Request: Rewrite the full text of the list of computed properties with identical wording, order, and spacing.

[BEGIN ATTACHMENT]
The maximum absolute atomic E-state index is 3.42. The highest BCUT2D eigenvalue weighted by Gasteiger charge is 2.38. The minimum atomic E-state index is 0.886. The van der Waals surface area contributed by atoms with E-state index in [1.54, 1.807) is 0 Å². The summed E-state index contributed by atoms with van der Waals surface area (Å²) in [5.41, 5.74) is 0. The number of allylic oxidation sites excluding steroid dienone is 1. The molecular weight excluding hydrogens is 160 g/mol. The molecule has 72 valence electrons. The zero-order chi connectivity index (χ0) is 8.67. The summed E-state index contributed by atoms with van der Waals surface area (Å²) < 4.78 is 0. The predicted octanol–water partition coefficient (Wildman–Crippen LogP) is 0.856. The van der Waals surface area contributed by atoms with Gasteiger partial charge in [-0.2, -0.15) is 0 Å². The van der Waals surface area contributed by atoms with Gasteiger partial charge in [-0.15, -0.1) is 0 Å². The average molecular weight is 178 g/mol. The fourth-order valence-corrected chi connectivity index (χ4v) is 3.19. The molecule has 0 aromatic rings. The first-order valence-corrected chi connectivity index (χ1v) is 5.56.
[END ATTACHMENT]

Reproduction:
The maximum absolute atomic E-state index is 3.42. The highest BCUT2D eigenvalue weighted by Gasteiger charge is 2.38. The minimum atomic E-state index is 0.886. The van der Waals surface area contributed by atoms with E-state index in [1.54, 1.807) is 0 Å². The summed E-state index contributed by atoms with van der Waals surface area (Å²) in [5.41, 5.74) is 0. The number of allylic oxidation sites excluding steroid dienone is 1. The molecular weight excluding hydrogens is 160 g/mol. The molecule has 72 valence electrons. The zero-order chi connectivity index (χ0) is 8.67. The summed E-state index contributed by atoms with van der Waals surface area (Å²) < 4.78 is 0. The predicted octanol–water partition coefficient (Wildman–Crippen LogP) is 0.856. The van der Waals surface area contributed by atoms with Gasteiger partial charge in [-0.2, -0.15) is 0 Å². The van der Waals surface area contributed by atoms with Gasteiger partial charge in [-0.15, -0.1) is 0 Å². The average molecular weight is 178 g/mol. The fourth-order valence-corrected chi connectivity index (χ4v) is 3.19. The molecule has 0 aromatic rings. The first-order valence-corrected chi connectivity index (χ1v) is 5.56.